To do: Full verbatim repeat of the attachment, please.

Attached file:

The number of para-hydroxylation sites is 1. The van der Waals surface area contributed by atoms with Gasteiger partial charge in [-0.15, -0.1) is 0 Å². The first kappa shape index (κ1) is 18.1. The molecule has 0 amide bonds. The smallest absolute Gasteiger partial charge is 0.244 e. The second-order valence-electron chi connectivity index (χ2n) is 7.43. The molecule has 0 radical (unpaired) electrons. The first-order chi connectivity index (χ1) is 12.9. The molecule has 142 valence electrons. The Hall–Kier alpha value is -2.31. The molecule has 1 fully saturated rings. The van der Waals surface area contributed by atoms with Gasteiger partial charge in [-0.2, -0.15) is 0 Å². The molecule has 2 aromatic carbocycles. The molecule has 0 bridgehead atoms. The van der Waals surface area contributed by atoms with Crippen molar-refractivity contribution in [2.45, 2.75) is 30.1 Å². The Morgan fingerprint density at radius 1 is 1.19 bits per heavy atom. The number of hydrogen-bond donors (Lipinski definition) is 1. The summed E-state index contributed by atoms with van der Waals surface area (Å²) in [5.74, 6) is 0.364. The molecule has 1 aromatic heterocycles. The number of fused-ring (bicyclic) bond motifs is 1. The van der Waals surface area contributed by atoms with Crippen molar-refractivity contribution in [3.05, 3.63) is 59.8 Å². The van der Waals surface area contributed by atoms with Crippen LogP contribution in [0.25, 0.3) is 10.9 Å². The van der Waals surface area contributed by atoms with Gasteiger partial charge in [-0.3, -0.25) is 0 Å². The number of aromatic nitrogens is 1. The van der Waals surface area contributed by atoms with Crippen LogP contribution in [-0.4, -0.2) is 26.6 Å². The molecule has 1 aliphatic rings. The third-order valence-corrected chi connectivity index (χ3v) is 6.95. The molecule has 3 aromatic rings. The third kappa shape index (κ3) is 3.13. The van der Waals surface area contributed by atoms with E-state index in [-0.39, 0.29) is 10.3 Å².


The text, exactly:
The number of para-hydroxylation sites is 1. The van der Waals surface area contributed by atoms with Gasteiger partial charge in [-0.15, -0.1) is 0 Å². The first kappa shape index (κ1) is 18.1. The molecule has 0 amide bonds. The smallest absolute Gasteiger partial charge is 0.244 e. The second-order valence-electron chi connectivity index (χ2n) is 7.43. The molecule has 0 radical (unpaired) electrons. The first-order chi connectivity index (χ1) is 12.9. The molecule has 142 valence electrons. The Hall–Kier alpha value is -2.31. The molecule has 1 fully saturated rings. The van der Waals surface area contributed by atoms with Gasteiger partial charge in [-0.2, -0.15) is 0 Å². The molecule has 2 aromatic carbocycles. The molecule has 0 bridgehead atoms. The van der Waals surface area contributed by atoms with Crippen molar-refractivity contribution in [2.45, 2.75) is 30.1 Å². The Morgan fingerprint density at radius 1 is 1.19 bits per heavy atom. The number of hydrogen-bond donors (Lipinski definition) is 1. The summed E-state index contributed by atoms with van der Waals surface area (Å²) in [5.74, 6) is 0.364. The molecule has 1 aromatic heterocycles. The number of fused-ring (bicyclic) bond motifs is 1. The van der Waals surface area contributed by atoms with Crippen molar-refractivity contribution in [3.05, 3.63) is 59.8 Å². The van der Waals surface area contributed by atoms with Crippen LogP contribution in [0.25, 0.3) is 10.9 Å². The van der Waals surface area contributed by atoms with Gasteiger partial charge in [-0.3, -0.25) is 0 Å². The number of aromatic nitrogens is 1. The van der Waals surface area contributed by atoms with Crippen LogP contribution in [-0.4, -0.2) is 26.6 Å². The molecule has 1 aliphatic rings. The third-order valence-corrected chi connectivity index (χ3v) is 6.95. The molecule has 3 aromatic rings. The third kappa shape index (κ3) is 3.13. The van der Waals surface area contributed by atoms with E-state index in [-0.39, 0.29) is 10.3 Å².